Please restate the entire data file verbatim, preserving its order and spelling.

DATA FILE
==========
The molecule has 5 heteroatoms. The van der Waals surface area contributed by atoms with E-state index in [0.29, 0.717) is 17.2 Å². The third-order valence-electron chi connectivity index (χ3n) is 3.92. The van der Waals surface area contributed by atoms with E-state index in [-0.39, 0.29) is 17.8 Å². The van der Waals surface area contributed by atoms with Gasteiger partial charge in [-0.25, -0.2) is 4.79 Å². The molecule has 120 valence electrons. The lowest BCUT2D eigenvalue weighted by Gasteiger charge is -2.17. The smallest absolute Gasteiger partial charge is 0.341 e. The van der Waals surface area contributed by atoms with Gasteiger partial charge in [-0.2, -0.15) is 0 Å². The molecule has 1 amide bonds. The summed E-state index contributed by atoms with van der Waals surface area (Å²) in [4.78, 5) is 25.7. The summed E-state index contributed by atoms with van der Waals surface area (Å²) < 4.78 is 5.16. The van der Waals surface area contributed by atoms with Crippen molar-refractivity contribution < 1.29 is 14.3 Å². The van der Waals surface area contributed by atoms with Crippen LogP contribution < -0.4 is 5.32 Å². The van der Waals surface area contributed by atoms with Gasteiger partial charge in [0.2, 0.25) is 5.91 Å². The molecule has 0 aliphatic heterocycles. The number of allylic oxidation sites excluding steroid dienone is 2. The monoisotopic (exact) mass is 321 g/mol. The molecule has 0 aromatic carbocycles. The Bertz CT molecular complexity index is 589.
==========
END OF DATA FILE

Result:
The molecule has 5 heteroatoms. The van der Waals surface area contributed by atoms with E-state index in [0.29, 0.717) is 17.2 Å². The third-order valence-electron chi connectivity index (χ3n) is 3.92. The van der Waals surface area contributed by atoms with E-state index in [-0.39, 0.29) is 17.8 Å². The van der Waals surface area contributed by atoms with Gasteiger partial charge in [-0.25, -0.2) is 4.79 Å². The molecule has 120 valence electrons. The lowest BCUT2D eigenvalue weighted by Gasteiger charge is -2.17. The smallest absolute Gasteiger partial charge is 0.341 e. The van der Waals surface area contributed by atoms with Gasteiger partial charge in [-0.2, -0.15) is 0 Å². The molecule has 1 amide bonds. The summed E-state index contributed by atoms with van der Waals surface area (Å²) in [4.78, 5) is 25.7. The summed E-state index contributed by atoms with van der Waals surface area (Å²) < 4.78 is 5.16. The van der Waals surface area contributed by atoms with Crippen molar-refractivity contribution < 1.29 is 14.3 Å². The van der Waals surface area contributed by atoms with Crippen LogP contribution < -0.4 is 5.32 Å². The van der Waals surface area contributed by atoms with Gasteiger partial charge in [0.2, 0.25) is 5.91 Å². The molecule has 0 aliphatic heterocycles. The number of allylic oxidation sites excluding steroid dienone is 2. The monoisotopic (exact) mass is 321 g/mol. The molecule has 0 aromatic carbocycles. The Bertz CT molecular complexity index is 589.